So he sent his dog to fetch, as a chore.
The dog returned
With freezer burns --
Was scolded, "I didn't mean that kind of HOAR!"

ALAN liked a PRACTICAL JOKE as a gag,
But his wife was a cold and dour drag!
Whatever he'd tease
She met with a freeze,
Her perfect ICON was a chill ICE BAG!

The kids at school all got a shock:
ELLIE's MAGIC wand had gone off!
Spewing hexes in throes
Like a loose garden hose!
IT'S bad to go mock, when a baton goes AMOK!

Barry G. said...

Morning, all!

A bit sticky here and there, but not too bad. Didn't know ELLIE, DOLAN or TIMOR, but the perps took care of them (eventually) and the rest was pretty straightforward. Saw "Big Hero 6" in the theater and have it on DVD, so HIRO was a gimme.

desper-otto said...

Good morning!

Didn't get the OLDE, MEAN jokes. Some things never change. Not too fond of INURN, but enjoyed the outing. Thanx, Neville.

HIRO was an unknown -- seemed to be missing his HITO.

Melissa, I had not heard that story about Agatha Christie. Velly intellesting.

Jinx in Norfolk said...

I liked today's puzzle. Plenty of unknowns, but perps cleared up everything except the cross of TIMOR and JOANMIRO. Even that was an easy guess. Other unknowns: ELLIE, MAUS, DOLAN, HIRO and INURN. Only erasure was mcafee for NORTON.

Thanks, Neville, for the Tuesday teachable moments.

Jerome said...

Can you spot who is hiding in the top left corner of the grid?

Yellowrocks said...

I enjoyed this one. HIRO, ELLIE, and DOLAN needed perps and wags. A perp or two jogged my memory for JOAN and TIMOR. The puzzle was not that difficult but it took more time than it usually does on a Tuesday.
Interesting info on WICKER, Melissa. I thought it was a material. I have wicker furniture in my sun room which I love.
I pictured a line of CABS idling while waiting for pickups at the airport.
Alan finished his third round of antibiotics for pneumonia this Saturday. While taking them he feels almost normal, but lacking in energy, so we were able to take all our trips, but had to dial back on the activities. Since Sunday, after only one day off the meds, he feels terrible again. We had an X-ray yesterday and have a doctor's appointment tomorrow. It seems we have not ID'ed the exact microbe involved. Never a dull moment.
IM, I hope your nightmares have stopped. Bill G, how is your wife coming along?

MJ said...

Greetings to all!

An enjoyable puzzle today. Ken and Daria DOLAN and ELLIE Kemper were complete unknowns. Both filled by perps. HIRO in the SW was also unknown, but I never read the clue until checking the expo as I had completed that area with only across clues. Thanks, Melissa, for the informative write-up and many interesting links.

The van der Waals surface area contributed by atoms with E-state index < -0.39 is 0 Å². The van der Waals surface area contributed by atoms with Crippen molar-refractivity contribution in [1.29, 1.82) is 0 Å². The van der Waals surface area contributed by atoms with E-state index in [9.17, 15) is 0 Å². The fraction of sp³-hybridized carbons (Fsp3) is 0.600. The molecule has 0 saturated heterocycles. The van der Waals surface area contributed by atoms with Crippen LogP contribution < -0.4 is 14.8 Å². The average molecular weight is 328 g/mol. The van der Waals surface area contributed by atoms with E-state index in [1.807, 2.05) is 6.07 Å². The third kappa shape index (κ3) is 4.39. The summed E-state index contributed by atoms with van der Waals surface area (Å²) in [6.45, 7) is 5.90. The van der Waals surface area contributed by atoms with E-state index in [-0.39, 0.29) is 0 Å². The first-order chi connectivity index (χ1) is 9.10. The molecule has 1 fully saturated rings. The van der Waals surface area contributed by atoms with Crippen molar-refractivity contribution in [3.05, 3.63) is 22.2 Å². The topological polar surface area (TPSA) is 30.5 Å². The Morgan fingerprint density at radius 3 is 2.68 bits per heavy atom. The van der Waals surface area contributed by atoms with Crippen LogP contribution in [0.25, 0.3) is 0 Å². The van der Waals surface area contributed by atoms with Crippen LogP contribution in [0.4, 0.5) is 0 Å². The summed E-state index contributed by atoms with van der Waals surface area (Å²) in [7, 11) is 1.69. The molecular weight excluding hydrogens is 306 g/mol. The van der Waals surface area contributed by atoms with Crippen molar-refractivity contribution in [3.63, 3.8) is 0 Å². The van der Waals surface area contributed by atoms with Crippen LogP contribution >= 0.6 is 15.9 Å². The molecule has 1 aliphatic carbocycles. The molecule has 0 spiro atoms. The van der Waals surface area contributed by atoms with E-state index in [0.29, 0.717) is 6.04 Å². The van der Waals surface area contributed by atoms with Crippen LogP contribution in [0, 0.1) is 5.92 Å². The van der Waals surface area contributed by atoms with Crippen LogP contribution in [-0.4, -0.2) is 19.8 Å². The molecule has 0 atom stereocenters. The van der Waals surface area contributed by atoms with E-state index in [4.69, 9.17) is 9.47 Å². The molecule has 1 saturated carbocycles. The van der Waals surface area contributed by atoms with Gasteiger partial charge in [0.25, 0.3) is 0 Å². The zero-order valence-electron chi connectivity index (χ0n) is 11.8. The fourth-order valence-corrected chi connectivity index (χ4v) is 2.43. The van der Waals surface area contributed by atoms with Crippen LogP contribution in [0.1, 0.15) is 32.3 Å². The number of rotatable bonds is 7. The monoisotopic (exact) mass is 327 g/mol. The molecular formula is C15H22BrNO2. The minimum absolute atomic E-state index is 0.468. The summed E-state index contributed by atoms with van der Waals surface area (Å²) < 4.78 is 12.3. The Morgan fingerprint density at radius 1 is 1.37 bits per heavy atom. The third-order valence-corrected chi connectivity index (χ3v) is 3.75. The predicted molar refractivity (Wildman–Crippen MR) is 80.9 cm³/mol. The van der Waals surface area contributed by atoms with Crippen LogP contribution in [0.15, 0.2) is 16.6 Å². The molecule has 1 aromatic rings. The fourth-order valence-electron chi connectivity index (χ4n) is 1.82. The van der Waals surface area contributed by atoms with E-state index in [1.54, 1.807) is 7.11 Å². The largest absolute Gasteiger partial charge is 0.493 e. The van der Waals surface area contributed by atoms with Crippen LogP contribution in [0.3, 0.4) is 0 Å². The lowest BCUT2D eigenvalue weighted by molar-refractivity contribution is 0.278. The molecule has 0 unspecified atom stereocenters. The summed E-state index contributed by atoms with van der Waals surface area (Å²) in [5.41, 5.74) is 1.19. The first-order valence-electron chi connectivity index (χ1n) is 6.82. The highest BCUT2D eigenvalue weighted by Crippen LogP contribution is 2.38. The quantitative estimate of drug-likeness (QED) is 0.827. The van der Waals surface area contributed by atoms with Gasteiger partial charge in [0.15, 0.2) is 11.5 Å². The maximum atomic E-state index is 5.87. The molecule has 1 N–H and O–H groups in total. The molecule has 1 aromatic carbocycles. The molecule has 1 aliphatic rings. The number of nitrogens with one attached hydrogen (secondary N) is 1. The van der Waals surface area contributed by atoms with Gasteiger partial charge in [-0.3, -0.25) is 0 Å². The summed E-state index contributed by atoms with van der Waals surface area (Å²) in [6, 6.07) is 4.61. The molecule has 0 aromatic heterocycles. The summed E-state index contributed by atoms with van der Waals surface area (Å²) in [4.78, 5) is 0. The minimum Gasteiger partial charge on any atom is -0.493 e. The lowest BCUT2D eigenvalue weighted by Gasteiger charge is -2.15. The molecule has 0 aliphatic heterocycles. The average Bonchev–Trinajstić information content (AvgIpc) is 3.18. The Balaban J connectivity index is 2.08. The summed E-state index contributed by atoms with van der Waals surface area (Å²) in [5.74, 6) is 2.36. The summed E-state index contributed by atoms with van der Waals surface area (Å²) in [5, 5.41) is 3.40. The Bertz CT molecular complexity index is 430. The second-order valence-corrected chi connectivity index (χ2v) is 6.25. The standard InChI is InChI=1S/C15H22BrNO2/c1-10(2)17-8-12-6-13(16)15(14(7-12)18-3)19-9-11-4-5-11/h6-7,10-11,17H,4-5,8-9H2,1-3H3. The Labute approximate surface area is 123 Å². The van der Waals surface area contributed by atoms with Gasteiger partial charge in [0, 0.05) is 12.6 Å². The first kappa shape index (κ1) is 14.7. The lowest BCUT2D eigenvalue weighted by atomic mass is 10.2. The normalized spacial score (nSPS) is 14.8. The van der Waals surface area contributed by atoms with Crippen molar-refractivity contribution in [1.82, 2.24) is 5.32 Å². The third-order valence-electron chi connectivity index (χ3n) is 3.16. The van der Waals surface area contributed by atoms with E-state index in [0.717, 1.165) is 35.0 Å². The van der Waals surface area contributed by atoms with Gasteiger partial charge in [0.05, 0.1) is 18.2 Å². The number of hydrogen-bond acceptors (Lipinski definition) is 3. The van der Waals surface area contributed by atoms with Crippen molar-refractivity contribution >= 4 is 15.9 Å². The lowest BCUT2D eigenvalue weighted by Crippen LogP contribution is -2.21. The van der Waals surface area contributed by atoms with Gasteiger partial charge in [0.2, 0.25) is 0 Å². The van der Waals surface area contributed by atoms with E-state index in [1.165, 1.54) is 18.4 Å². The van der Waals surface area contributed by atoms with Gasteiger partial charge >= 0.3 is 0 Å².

Enjoy the day!

Magilla Go-Rilla said...

Record time finish. But I admit I had one letter wrong; the intersection of 23A and 6D. I didn't know Riga and spelled Jacques last name Chiroc.

Technical question: I have to log in each day that I post a comment. At one time it used to maintain my login. Can someone advise how to stay logged in? I always comment from my iPhone, BTW.

Husker Gary said...

-JOKES are a very sensitive issue these days. I’ve told several golfing buddies overtly and covertly that racist jokes just don’t cut it anymore. They knew it.
-NO, NO, NO… earworm (2:22)
-Henry Comstock found the most famous Silver LODE that bears his name, and gave rise to Virginia City
-On flag day and every other patriotic holiday, our town has 2 miles of these
-I have no problems when women keep their maiden names and even skip hyphens
-Doesn’t everyone prefer clicking on an ICON rather than navigating this?
-CHIRAC ignored wedding vows and the French said, “C'est la vie”
-With teaching, coaching, Florida trips, detasseling and subbing, I have been AMONG teenagers for almost 50 years
-I’ve already told my friend/neighbor mortician that I want to be in an URN not $10,000 worth of burial devices
-Should it even be done?
-Jerome, is it John Lennon’s wife?

thehondohurricane said...


Thanks to Neville for the challenge and Melissa for the explanations.

Lots of perp assistance required today. CHIRAC, MAUS, BASS CLEF, & JOAN MIRO the leading culprits.

53A, a shout out to little old me. Like Melissa, 4D was a favorite.

I think of DIRTY POOL as an unfavorable act, like Deflate Gate, to gain an advantage. Unsportsmanlike behavior to me would be cursing, ranting, acting like an ass or mocking someone during an event.

If I really want Casey to join me, instead of COME, in a raised voice I tell him to "get your butt over here". He's my 7th collie and leads the pack in many (bad) categories. But, like his predecessors, he is loved by all.